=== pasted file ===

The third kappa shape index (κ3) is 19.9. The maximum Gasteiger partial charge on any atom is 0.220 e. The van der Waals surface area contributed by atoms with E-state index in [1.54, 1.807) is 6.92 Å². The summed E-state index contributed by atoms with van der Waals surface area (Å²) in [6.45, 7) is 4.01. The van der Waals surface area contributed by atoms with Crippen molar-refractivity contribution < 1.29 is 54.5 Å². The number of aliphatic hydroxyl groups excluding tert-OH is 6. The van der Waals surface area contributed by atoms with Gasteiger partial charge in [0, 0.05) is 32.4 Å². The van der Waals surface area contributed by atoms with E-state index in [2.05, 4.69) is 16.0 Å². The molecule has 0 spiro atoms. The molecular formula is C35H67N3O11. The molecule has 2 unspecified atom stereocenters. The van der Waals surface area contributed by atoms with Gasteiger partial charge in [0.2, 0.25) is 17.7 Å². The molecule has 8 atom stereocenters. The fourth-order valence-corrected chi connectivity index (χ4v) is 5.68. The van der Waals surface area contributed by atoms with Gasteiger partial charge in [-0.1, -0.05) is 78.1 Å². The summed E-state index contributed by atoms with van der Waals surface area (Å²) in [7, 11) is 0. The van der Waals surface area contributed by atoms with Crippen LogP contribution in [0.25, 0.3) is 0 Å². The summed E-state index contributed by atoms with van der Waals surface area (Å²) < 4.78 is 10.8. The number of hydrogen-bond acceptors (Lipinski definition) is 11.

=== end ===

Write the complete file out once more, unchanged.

The third kappa shape index (κ3) is 19.9. The maximum Gasteiger partial charge on any atom is 0.220 e. The van der Waals surface area contributed by atoms with E-state index in [1.54, 1.807) is 6.92 Å². The summed E-state index contributed by atoms with van der Waals surface area (Å²) in [6.45, 7) is 4.01. The van der Waals surface area contributed by atoms with Crippen molar-refractivity contribution < 1.29 is 54.5 Å². The number of aliphatic hydroxyl groups excluding tert-OH is 6. The van der Waals surface area contributed by atoms with Gasteiger partial charge in [0, 0.05) is 32.4 Å². The van der Waals surface area contributed by atoms with E-state index in [2.05, 4.69) is 16.0 Å². The molecule has 0 spiro atoms. The molecular formula is C35H67N3O11. The molecule has 2 unspecified atom stereocenters. The van der Waals surface area contributed by atoms with Gasteiger partial charge in [0.2, 0.25) is 17.7 Å². The molecule has 8 atom stereocenters. The fourth-order valence-corrected chi connectivity index (χ4v) is 5.68. The van der Waals surface area contributed by atoms with Gasteiger partial charge in [-0.1, -0.05) is 78.1 Å². The summed E-state index contributed by atoms with van der Waals surface area (Å²) in [7, 11) is 0. The van der Waals surface area contributed by atoms with Crippen LogP contribution in [0.25, 0.3) is 0 Å². The summed E-state index contributed by atoms with van der Waals surface area (Å²) < 4.78 is 10.8. The number of hydrogen-bond acceptors (Lipinski definition) is 11.